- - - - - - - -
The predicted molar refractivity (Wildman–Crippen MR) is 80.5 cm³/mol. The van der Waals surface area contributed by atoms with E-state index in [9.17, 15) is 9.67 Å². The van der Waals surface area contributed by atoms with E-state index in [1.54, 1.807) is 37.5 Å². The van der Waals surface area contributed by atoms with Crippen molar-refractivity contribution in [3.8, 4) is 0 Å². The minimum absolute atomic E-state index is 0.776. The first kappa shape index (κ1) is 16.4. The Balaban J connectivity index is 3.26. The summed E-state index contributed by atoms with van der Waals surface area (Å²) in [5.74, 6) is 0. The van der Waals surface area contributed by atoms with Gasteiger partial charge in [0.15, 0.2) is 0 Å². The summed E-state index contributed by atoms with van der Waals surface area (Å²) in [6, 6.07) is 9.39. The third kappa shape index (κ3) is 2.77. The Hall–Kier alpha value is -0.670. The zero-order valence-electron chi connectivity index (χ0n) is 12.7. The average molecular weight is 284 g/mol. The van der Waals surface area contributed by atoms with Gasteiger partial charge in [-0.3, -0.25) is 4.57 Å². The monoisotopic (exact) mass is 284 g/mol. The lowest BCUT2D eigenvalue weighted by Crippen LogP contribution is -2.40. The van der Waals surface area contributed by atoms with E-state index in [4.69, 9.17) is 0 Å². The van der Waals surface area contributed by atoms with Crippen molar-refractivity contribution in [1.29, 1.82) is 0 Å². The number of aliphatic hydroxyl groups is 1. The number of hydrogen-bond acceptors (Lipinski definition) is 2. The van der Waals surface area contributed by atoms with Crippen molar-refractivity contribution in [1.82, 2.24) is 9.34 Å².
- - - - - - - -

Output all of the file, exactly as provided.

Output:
The predicted molar refractivity (Wildman–Crippen MR) is 80.5 cm³/mol. The van der Waals surface area contributed by atoms with E-state index in [9.17, 15) is 9.67 Å². The van der Waals surface area contributed by atoms with E-state index in [1.54, 1.807) is 37.5 Å². The van der Waals surface area contributed by atoms with Crippen molar-refractivity contribution in [3.8, 4) is 0 Å². The minimum absolute atomic E-state index is 0.776. The first kappa shape index (κ1) is 16.4. The Balaban J connectivity index is 3.26. The summed E-state index contributed by atoms with van der Waals surface area (Å²) in [5.74, 6) is 0. The van der Waals surface area contributed by atoms with Gasteiger partial charge in [0.15, 0.2) is 0 Å². The summed E-state index contributed by atoms with van der Waals surface area (Å²) in [6, 6.07) is 9.39. The third kappa shape index (κ3) is 2.77. The Hall–Kier alpha value is -0.670. The zero-order valence-electron chi connectivity index (χ0n) is 12.7. The average molecular weight is 284 g/mol. The van der Waals surface area contributed by atoms with Gasteiger partial charge in [-0.3, -0.25) is 4.57 Å². The monoisotopic (exact) mass is 284 g/mol. The lowest BCUT2D eigenvalue weighted by Crippen LogP contribution is -2.40. The van der Waals surface area contributed by atoms with E-state index in [4.69, 9.17) is 0 Å². The van der Waals surface area contributed by atoms with Crippen molar-refractivity contribution in [1.29, 1.82) is 0 Å². The number of aliphatic hydroxyl groups is 1. The number of hydrogen-bond acceptors (Lipinski definition) is 2. The van der Waals surface area contributed by atoms with Crippen molar-refractivity contribution in [1.82, 2.24) is 9.34 Å².